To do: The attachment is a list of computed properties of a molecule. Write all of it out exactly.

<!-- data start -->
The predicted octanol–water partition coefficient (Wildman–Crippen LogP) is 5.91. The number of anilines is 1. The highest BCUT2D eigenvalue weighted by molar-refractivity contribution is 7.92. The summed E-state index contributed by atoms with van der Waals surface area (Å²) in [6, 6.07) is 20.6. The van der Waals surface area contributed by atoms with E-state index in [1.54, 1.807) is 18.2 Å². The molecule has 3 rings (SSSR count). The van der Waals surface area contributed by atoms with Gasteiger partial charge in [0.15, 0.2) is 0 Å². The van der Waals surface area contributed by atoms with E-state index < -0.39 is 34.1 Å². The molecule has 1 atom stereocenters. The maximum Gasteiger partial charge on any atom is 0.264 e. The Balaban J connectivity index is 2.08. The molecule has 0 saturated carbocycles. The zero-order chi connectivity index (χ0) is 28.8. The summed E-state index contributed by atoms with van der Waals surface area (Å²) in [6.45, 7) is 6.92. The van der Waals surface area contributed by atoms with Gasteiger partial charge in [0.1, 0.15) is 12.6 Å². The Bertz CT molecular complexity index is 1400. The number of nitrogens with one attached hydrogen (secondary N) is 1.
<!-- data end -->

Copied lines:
The predicted octanol–water partition coefficient (Wildman–Crippen LogP) is 5.91. The number of anilines is 1. The highest BCUT2D eigenvalue weighted by molar-refractivity contribution is 7.92. The summed E-state index contributed by atoms with van der Waals surface area (Å²) in [6, 6.07) is 20.6. The van der Waals surface area contributed by atoms with E-state index in [1.54, 1.807) is 18.2 Å². The molecule has 3 rings (SSSR count). The van der Waals surface area contributed by atoms with Gasteiger partial charge in [0.15, 0.2) is 0 Å². The van der Waals surface area contributed by atoms with E-state index < -0.39 is 34.1 Å². The molecule has 1 atom stereocenters. The maximum Gasteiger partial charge on any atom is 0.264 e. The Balaban J connectivity index is 2.08. The molecule has 0 saturated carbocycles. The zero-order chi connectivity index (χ0) is 28.8. The summed E-state index contributed by atoms with van der Waals surface area (Å²) in [6.45, 7) is 6.92. The van der Waals surface area contributed by atoms with Gasteiger partial charge in [0.1, 0.15) is 12.6 Å². The Bertz CT molecular complexity index is 1400. The number of nitrogens with one attached hydrogen (secondary N) is 1.